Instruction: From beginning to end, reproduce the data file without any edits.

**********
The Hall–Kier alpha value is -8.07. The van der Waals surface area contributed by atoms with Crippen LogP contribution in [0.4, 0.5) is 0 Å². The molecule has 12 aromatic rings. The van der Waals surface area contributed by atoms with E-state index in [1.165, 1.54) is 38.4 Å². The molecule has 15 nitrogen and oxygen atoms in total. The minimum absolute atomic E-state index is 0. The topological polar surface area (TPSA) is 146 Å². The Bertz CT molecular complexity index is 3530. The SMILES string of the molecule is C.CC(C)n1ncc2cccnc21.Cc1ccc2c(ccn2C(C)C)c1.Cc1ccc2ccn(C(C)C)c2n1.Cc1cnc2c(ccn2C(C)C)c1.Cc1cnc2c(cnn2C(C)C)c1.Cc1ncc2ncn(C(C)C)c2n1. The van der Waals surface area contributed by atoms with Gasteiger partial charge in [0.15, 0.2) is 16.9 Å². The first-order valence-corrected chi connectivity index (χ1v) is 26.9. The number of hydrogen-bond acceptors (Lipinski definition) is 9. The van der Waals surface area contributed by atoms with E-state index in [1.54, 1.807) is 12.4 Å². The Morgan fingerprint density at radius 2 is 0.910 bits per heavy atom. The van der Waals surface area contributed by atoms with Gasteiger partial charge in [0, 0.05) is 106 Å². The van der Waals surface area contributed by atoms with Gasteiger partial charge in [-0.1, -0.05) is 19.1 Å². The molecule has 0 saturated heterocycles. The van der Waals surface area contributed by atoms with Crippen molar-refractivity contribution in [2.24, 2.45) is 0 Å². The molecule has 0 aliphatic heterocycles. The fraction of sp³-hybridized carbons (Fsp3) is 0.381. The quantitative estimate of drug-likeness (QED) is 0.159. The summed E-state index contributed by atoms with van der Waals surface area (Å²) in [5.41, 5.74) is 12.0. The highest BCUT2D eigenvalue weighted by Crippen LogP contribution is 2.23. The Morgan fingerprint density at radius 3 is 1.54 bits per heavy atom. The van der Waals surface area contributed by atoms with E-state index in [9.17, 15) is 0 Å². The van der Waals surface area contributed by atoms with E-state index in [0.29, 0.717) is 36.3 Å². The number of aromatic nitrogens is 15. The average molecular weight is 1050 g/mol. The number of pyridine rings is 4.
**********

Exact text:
The Hall–Kier alpha value is -8.07. The van der Waals surface area contributed by atoms with Crippen LogP contribution in [0.4, 0.5) is 0 Å². The molecule has 12 aromatic rings. The van der Waals surface area contributed by atoms with E-state index in [1.165, 1.54) is 38.4 Å². The molecule has 15 nitrogen and oxygen atoms in total. The minimum absolute atomic E-state index is 0. The topological polar surface area (TPSA) is 146 Å². The Bertz CT molecular complexity index is 3530. The SMILES string of the molecule is C.CC(C)n1ncc2cccnc21.Cc1ccc2c(ccn2C(C)C)c1.Cc1ccc2ccn(C(C)C)c2n1.Cc1cnc2c(ccn2C(C)C)c1.Cc1cnc2c(cnn2C(C)C)c1.Cc1ncc2ncn(C(C)C)c2n1. The van der Waals surface area contributed by atoms with Gasteiger partial charge in [0.15, 0.2) is 16.9 Å². The first-order valence-corrected chi connectivity index (χ1v) is 26.9. The number of hydrogen-bond acceptors (Lipinski definition) is 9. The van der Waals surface area contributed by atoms with E-state index in [1.54, 1.807) is 12.4 Å². The Morgan fingerprint density at radius 2 is 0.910 bits per heavy atom. The van der Waals surface area contributed by atoms with Gasteiger partial charge in [0, 0.05) is 106 Å². The van der Waals surface area contributed by atoms with Gasteiger partial charge in [-0.1, -0.05) is 19.1 Å². The molecule has 0 saturated heterocycles. The van der Waals surface area contributed by atoms with Crippen molar-refractivity contribution in [2.24, 2.45) is 0 Å². The molecule has 0 aliphatic heterocycles. The fraction of sp³-hybridized carbons (Fsp3) is 0.381. The quantitative estimate of drug-likeness (QED) is 0.159. The summed E-state index contributed by atoms with van der Waals surface area (Å²) in [5.41, 5.74) is 12.0. The highest BCUT2D eigenvalue weighted by Crippen LogP contribution is 2.23. The Morgan fingerprint density at radius 3 is 1.54 bits per heavy atom. The van der Waals surface area contributed by atoms with E-state index in [9.17, 15) is 0 Å². The van der Waals surface area contributed by atoms with E-state index in [0.29, 0.717) is 36.3 Å². The number of aromatic nitrogens is 15. The average molecular weight is 1050 g/mol. The number of pyridine rings is 4.